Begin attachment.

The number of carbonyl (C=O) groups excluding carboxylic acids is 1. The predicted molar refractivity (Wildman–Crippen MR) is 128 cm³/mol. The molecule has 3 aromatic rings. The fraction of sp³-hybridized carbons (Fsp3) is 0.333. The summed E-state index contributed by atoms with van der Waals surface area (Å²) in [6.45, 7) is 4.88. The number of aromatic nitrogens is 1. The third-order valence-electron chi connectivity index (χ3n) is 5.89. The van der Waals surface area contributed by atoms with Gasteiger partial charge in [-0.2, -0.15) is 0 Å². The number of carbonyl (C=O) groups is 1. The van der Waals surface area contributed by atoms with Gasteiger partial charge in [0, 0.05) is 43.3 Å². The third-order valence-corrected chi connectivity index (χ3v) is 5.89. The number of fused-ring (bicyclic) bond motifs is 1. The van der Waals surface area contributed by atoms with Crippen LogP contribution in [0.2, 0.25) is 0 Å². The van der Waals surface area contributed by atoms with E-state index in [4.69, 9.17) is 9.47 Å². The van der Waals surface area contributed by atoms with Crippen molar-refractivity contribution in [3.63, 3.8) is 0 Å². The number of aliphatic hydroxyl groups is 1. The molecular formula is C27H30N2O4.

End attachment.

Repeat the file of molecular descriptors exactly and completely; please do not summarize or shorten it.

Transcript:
The number of carbonyl (C=O) groups excluding carboxylic acids is 1. The predicted molar refractivity (Wildman–Crippen MR) is 128 cm³/mol. The molecule has 3 aromatic rings. The fraction of sp³-hybridized carbons (Fsp3) is 0.333. The summed E-state index contributed by atoms with van der Waals surface area (Å²) in [6.45, 7) is 4.88. The number of aromatic nitrogens is 1. The third-order valence-electron chi connectivity index (χ3n) is 5.89. The van der Waals surface area contributed by atoms with Gasteiger partial charge in [-0.2, -0.15) is 0 Å². The number of carbonyl (C=O) groups is 1. The van der Waals surface area contributed by atoms with Gasteiger partial charge in [0, 0.05) is 43.3 Å². The third-order valence-corrected chi connectivity index (χ3v) is 5.89. The number of fused-ring (bicyclic) bond motifs is 1. The van der Waals surface area contributed by atoms with Crippen LogP contribution in [0.2, 0.25) is 0 Å². The van der Waals surface area contributed by atoms with E-state index in [4.69, 9.17) is 9.47 Å². The van der Waals surface area contributed by atoms with Crippen molar-refractivity contribution in [3.63, 3.8) is 0 Å². The number of aliphatic hydroxyl groups is 1. The molecular formula is C27H30N2O4.